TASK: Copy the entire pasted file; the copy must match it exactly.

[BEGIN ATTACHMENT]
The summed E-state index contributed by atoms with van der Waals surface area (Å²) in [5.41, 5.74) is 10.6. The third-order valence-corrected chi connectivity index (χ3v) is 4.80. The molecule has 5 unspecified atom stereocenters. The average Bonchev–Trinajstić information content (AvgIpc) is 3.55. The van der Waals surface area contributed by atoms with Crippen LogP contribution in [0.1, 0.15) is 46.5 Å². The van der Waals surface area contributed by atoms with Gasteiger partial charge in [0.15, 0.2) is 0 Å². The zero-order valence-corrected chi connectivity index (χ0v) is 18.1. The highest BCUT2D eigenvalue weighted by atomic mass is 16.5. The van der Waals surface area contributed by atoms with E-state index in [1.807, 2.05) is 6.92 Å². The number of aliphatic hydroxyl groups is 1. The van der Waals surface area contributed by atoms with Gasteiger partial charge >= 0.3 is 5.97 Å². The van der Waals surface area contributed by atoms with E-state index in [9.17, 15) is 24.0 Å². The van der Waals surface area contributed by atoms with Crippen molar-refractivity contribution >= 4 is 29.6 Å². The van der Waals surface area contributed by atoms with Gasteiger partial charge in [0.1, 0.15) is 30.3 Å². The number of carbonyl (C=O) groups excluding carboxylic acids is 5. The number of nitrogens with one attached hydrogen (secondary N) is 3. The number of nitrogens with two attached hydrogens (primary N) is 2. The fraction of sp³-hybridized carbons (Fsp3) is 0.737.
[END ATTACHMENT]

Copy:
The summed E-state index contributed by atoms with van der Waals surface area (Å²) in [5.41, 5.74) is 10.6. The third-order valence-corrected chi connectivity index (χ3v) is 4.80. The molecule has 5 unspecified atom stereocenters. The average Bonchev–Trinajstić information content (AvgIpc) is 3.55. The van der Waals surface area contributed by atoms with Crippen LogP contribution in [0.1, 0.15) is 46.5 Å². The van der Waals surface area contributed by atoms with Gasteiger partial charge in [0.15, 0.2) is 0 Å². The zero-order valence-corrected chi connectivity index (χ0v) is 18.1. The highest BCUT2D eigenvalue weighted by atomic mass is 16.5. The van der Waals surface area contributed by atoms with E-state index in [1.807, 2.05) is 6.92 Å². The number of aliphatic hydroxyl groups is 1. The van der Waals surface area contributed by atoms with Gasteiger partial charge >= 0.3 is 5.97 Å². The van der Waals surface area contributed by atoms with E-state index in [9.17, 15) is 24.0 Å². The van der Waals surface area contributed by atoms with Crippen molar-refractivity contribution >= 4 is 29.6 Å². The van der Waals surface area contributed by atoms with Gasteiger partial charge in [0.1, 0.15) is 30.3 Å². The number of carbonyl (C=O) groups excluding carboxylic acids is 5. The number of nitrogens with one attached hydrogen (secondary N) is 3. The number of nitrogens with two attached hydrogens (primary N) is 2. The fraction of sp³-hybridized carbons (Fsp3) is 0.737.